You may have heard of propylene glycol in several contexts. It is used as a safer alternative to ethylene glycol in antifreeze, as a preservative in foods and cosmetics, as a solvent in some pharmaceuticals and as a carrier of nicotine and flavours in electronic cigarettes. Propylene glycol also appears in the list of substances used by Tom’s of Maine, a company that prides itself on using natural ingredients in the consumer products they sell. According to Tom’s: “We’re always thinking about natural ingredients, where they come from and what they can do for a healthy world. That’s because ingredients derived from nature and handled responsibly tell you something important about a product. Something that feels good. And feeling good is what our ingredients list is all about.”
In that ingredients list the source of propylene glycol is described as “natural gas from the earth.” This is ridiculous on many levels. Propylene glycol is made via standard synthetic methods from propene oxide which in turn is made from propene. It is true that propene does occur in small amounts in natural gas, but that is not from where it is sourced. Propene is made by the catalytic cracking of larger molecules in petroleum. Of course, whether the starting material for the synthesis of propylene glycol comes from natural gas or not is totally irrelevant. Petroleum is no less natural than natural gas.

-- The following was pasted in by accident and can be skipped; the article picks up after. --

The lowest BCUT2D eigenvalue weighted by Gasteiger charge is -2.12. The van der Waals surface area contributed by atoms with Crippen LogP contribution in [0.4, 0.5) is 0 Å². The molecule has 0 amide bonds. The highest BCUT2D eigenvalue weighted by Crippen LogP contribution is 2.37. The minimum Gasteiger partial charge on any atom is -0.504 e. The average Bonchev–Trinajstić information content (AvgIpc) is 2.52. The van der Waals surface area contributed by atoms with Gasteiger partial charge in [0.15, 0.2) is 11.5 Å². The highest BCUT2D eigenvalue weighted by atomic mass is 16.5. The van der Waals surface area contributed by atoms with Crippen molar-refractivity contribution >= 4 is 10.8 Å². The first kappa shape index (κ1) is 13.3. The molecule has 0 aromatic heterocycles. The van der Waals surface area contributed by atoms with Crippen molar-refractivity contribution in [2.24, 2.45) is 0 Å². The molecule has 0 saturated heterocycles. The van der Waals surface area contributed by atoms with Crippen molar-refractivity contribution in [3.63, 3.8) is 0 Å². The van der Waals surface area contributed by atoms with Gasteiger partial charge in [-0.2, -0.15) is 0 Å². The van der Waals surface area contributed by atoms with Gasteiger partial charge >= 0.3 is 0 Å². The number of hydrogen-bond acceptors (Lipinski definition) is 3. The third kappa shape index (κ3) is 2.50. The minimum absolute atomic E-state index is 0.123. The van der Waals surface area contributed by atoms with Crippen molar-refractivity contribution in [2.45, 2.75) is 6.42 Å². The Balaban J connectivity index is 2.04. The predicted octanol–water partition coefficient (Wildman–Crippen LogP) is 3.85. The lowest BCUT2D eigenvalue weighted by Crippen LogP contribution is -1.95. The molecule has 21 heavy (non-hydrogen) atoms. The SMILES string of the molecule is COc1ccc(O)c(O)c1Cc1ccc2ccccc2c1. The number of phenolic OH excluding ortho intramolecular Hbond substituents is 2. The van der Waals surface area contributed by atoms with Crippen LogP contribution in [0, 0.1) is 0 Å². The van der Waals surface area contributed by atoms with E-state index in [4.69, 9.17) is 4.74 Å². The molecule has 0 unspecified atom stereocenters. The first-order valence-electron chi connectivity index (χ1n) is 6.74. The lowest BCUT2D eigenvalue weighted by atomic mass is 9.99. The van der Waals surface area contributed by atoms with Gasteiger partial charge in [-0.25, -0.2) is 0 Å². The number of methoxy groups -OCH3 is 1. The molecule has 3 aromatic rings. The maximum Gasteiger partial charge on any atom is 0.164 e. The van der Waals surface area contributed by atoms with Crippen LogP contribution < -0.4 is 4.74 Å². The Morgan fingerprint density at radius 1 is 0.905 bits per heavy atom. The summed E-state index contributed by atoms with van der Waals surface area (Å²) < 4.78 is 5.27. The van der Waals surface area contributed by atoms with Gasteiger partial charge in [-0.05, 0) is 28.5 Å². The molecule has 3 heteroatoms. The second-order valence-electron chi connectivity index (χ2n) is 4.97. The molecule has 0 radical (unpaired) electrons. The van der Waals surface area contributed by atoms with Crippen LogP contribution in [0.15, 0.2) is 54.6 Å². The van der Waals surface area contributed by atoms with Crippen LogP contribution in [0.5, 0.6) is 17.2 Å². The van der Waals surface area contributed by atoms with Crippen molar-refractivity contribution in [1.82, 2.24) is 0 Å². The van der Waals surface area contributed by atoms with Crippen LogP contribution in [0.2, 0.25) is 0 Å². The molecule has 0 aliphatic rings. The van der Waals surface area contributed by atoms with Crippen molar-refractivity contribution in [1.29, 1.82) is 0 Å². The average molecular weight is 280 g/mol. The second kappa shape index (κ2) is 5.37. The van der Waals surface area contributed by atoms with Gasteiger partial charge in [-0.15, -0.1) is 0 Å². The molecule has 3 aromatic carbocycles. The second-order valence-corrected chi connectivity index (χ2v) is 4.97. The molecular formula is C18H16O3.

This is not meant to impugn propylene glycol in any way. It is a safe enough chemical. But trying to build up its image by claiming that it comes from “natural gas in the earth” is pure nonsense. And I won’t even mention that there are all sorts of gases “in the earth,” hydrogen sulphide for example, which will do away with people quite nicely. Basically, the term “natural” which has become so common in marketing has also become meaningless. If one ignores processing, every substance in the world can be described as natural because all raw materials come from nature. Where else would they come from? A car could be described as natural since the metals, leather and plastics used all can somehow be traced back to substances that can be found in nature. We either need some proper definition of the term natural that can be applied to marketing or eliminate its use completely.